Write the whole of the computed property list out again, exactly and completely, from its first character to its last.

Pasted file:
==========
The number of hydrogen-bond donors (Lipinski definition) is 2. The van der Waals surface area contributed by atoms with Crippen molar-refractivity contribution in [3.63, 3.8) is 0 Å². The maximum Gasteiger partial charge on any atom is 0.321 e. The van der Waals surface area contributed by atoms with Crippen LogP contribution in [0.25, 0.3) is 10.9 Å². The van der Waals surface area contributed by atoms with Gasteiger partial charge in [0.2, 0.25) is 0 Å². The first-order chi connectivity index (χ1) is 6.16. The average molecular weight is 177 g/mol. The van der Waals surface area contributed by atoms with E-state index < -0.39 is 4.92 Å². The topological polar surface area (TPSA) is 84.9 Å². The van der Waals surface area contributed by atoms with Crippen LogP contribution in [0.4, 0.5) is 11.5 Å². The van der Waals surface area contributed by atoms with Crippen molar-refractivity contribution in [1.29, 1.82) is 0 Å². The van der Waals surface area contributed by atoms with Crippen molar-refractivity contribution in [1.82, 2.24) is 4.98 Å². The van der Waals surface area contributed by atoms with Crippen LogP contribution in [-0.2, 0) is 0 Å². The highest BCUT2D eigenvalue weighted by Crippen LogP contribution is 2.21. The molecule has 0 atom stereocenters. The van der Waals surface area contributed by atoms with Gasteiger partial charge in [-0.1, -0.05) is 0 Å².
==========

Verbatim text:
The number of hydrogen-bond donors (Lipinski definition) is 2. The van der Waals surface area contributed by atoms with Crippen molar-refractivity contribution in [3.63, 3.8) is 0 Å². The maximum Gasteiger partial charge on any atom is 0.321 e. The van der Waals surface area contributed by atoms with Crippen LogP contribution in [0.25, 0.3) is 10.9 Å². The van der Waals surface area contributed by atoms with Gasteiger partial charge in [0.2, 0.25) is 0 Å². The first-order chi connectivity index (χ1) is 6.16. The average molecular weight is 177 g/mol. The van der Waals surface area contributed by atoms with E-state index < -0.39 is 4.92 Å². The topological polar surface area (TPSA) is 84.9 Å². The van der Waals surface area contributed by atoms with Crippen LogP contribution in [0.4, 0.5) is 11.5 Å². The van der Waals surface area contributed by atoms with Crippen molar-refractivity contribution in [1.29, 1.82) is 0 Å². The van der Waals surface area contributed by atoms with Crippen molar-refractivity contribution in [1.82, 2.24) is 4.98 Å². The van der Waals surface area contributed by atoms with Crippen LogP contribution in [-0.2, 0) is 0 Å². The highest BCUT2D eigenvalue weighted by Crippen LogP contribution is 2.21. The molecule has 0 atom stereocenters. The van der Waals surface area contributed by atoms with Gasteiger partial charge in [-0.1, -0.05) is 0 Å².